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Machine knitters………Angelikas yarn store in the USA

http://www.yarn-store.com/silver-reed-knitting-machines.html

Angelika has posted a Silver Reed knitting machine catalogue on the website listing the currant products that are available new.
This is a great resource along with the other pages of information for machine knitters.

When purchasing a “new” machine the knitter can be assured that all the pieces, manuals etc are included. During the learning curve, the new knitter can be assured that the knitting mishaps are operator error and NOT the machine.

Sometimes simple is better…….

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I tripped upon this yarn and love at first sight. I loved the colouring of the “nubs”.
I sampled this and that stitch, but not really happy with any of them. Crochet was troublesome. Then, I tried plain ordinary garter stitch. It looked best, no pooling of the coloured nubs. It felt nice to the hand even though the label said MIxed Fibre, Polyester acrylic, it felt somewhat like chenille.

Method:
8mm needles and a cast on of 20 stitches. Width is 6 1/2 ” wide and 2 balls long.
Garter stitch every row.

A little TIP. I knit through the back loop of the knit stitch. It gives the stitch a little twist and holds its’ shape better.

So far, it’s looking like a scarf, but I’m not done yet. 🙂

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A scarf it became. 2 balls, 50 gm each made a 60″ scarf with 4 in of yarn leftover.
It looks great on a black coat or sweater.

American Doll outfit

I used 1 ball (50 gm) of self striping sock yarn (Debbie Norville Serenity sock Yarn), a fingering weight, wool/bamboo mix. on a 2.75 mm needle. Lovely for knitting doll clothes.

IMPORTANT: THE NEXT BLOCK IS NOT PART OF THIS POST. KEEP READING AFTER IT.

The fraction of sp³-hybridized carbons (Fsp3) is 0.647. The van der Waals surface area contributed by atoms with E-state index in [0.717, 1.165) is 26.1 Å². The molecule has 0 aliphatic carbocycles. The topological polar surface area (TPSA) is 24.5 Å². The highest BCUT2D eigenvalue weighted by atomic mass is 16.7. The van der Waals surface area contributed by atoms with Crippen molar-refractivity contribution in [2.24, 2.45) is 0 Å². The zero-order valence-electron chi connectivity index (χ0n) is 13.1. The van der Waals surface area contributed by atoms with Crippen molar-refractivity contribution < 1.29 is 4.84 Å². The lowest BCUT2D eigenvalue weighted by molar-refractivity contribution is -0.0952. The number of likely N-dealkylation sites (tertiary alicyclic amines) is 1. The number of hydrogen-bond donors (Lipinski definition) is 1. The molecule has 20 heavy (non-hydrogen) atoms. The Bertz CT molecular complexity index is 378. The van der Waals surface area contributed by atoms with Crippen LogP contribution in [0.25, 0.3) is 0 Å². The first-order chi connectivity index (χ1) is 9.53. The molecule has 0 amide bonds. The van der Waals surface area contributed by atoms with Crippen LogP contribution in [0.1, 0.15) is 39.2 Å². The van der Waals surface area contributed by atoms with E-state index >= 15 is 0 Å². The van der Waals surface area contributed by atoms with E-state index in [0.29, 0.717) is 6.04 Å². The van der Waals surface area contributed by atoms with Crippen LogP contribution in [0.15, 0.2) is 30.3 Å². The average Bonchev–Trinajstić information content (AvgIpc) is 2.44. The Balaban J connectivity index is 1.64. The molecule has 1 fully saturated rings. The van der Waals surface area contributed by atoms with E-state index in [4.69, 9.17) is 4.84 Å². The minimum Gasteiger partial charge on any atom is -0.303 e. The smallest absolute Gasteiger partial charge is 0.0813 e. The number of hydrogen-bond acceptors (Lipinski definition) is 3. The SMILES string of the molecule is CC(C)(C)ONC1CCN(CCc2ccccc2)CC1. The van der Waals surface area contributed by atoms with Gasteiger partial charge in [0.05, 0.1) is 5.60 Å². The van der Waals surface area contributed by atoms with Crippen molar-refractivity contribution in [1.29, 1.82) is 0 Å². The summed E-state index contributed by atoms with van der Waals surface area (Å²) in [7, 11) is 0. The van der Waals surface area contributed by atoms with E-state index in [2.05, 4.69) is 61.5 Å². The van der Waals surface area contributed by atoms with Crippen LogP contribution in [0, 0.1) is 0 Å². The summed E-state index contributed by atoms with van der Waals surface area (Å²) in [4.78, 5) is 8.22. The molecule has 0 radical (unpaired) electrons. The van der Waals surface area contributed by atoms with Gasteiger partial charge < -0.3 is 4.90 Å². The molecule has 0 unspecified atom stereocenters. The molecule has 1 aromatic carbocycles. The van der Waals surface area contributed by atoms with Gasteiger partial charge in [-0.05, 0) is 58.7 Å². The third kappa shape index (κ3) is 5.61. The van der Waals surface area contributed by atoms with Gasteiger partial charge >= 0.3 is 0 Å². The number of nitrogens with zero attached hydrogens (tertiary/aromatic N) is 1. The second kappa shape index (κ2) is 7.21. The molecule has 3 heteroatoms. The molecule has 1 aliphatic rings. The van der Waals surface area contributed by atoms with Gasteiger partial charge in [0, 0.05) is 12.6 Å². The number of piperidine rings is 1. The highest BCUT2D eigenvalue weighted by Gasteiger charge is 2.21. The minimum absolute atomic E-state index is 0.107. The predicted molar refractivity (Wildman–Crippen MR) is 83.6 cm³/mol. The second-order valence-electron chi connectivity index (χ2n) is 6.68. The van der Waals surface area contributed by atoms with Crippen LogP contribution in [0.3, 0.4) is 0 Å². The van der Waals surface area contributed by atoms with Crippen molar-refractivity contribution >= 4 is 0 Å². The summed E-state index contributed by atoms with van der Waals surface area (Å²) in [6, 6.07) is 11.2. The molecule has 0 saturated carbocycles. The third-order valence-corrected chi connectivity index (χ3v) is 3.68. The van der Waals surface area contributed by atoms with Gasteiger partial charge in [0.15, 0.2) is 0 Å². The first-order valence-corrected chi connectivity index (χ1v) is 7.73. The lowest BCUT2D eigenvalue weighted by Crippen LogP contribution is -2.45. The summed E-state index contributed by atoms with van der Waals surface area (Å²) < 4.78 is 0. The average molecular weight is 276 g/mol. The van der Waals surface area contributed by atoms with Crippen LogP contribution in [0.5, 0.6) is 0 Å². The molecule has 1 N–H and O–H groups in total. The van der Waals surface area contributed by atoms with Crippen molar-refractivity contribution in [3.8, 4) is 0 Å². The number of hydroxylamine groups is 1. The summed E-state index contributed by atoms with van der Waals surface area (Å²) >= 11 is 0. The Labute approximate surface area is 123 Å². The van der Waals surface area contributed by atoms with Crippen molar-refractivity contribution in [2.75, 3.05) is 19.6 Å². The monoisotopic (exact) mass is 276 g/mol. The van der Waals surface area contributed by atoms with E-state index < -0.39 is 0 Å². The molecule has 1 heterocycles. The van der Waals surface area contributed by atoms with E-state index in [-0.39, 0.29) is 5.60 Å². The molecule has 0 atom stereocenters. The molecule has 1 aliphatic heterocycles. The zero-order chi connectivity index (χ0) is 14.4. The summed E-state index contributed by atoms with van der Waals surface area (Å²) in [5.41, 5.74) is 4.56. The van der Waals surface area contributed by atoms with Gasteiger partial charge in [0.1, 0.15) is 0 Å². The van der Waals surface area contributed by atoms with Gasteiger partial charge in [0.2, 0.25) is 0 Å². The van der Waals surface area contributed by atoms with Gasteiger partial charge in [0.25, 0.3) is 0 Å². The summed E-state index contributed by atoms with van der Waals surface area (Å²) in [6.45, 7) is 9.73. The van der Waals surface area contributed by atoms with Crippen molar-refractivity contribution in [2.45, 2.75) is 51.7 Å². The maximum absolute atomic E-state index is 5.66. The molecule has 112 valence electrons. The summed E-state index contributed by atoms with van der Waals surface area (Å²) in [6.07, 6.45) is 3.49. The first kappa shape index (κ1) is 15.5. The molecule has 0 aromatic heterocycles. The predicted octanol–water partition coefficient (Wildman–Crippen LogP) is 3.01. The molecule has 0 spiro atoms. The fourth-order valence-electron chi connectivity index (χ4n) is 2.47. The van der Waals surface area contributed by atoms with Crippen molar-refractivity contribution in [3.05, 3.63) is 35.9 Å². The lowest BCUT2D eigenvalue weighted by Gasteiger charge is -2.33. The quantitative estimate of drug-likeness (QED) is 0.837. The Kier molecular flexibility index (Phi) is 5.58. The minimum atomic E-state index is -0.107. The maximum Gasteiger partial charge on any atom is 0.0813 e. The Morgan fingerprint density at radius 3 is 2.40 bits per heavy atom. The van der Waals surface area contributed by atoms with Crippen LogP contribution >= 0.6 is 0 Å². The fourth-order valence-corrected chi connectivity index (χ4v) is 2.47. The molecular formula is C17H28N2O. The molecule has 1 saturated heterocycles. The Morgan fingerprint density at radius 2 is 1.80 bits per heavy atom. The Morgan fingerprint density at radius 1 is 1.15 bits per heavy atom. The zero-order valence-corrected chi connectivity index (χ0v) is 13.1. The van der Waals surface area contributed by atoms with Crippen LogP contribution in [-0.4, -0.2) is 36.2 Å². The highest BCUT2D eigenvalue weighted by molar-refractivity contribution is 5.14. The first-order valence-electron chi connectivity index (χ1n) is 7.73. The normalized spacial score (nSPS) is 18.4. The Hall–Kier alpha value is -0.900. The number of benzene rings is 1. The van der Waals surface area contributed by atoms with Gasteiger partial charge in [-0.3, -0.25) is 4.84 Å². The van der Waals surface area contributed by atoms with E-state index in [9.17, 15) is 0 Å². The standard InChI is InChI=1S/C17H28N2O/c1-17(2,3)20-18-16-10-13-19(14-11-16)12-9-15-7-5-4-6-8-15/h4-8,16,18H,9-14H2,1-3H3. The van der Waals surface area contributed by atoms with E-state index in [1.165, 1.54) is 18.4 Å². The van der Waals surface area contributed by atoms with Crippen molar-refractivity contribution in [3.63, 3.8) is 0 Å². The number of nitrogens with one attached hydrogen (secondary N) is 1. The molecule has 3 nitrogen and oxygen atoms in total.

There was enough yarn for a dress and underpanties for the American Girl 18″ doll.

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The velcro back closure was fixated with “steam a seam” glue on tape. My velcro is a bit heavier than that on the store bought doll clothes, but none was available to me. NOTE: it didn’t work well and I ended up sewing it in place.

The pattern is quite a bit of a deviation from what is generated by Knitware Basic Software.
I can’t say enough good things about that Knitting Software.

Patterning is achieved by random stitch combinations, hopefully to enhance the yarn stripes.

If, anyone wants to knit one without instructions, I would suggest a cast-on of approx 90 stitches for the hem edge and then decrease approx 10 stitches evenly spaced near the waistline.

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My granddaughter took the last photo. She’s acquiring photography skills. 2 thumbs up!

FREE PATTERN………Little Travel Sacks or Soapy washcloth

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These small sacks were knit on a Standard Gauge Studio/Singer Mod 360 punchcard knitting machine.

Tuck stitch, using one of the standard punchcards. (#3 or 7).The yarn is a smooth cotton that knitted at Tension dial 7.
40 stitches wide over needles 20-0-20.
Rows….as many as you want for the depth of the bag. (60 or so)

If, you wish to make the holes for the cord, transfer every other stitch onto its neighbour, but keep the empty needle in working position. Knit a few more rows and cast off.

Sew up seams in your preferred method. I use crochet chain stitch.

The Bluish/green coloured sacks were knit using the SAME punchcard. Both sides are quite nice.

I find these items to be very useful when travelling.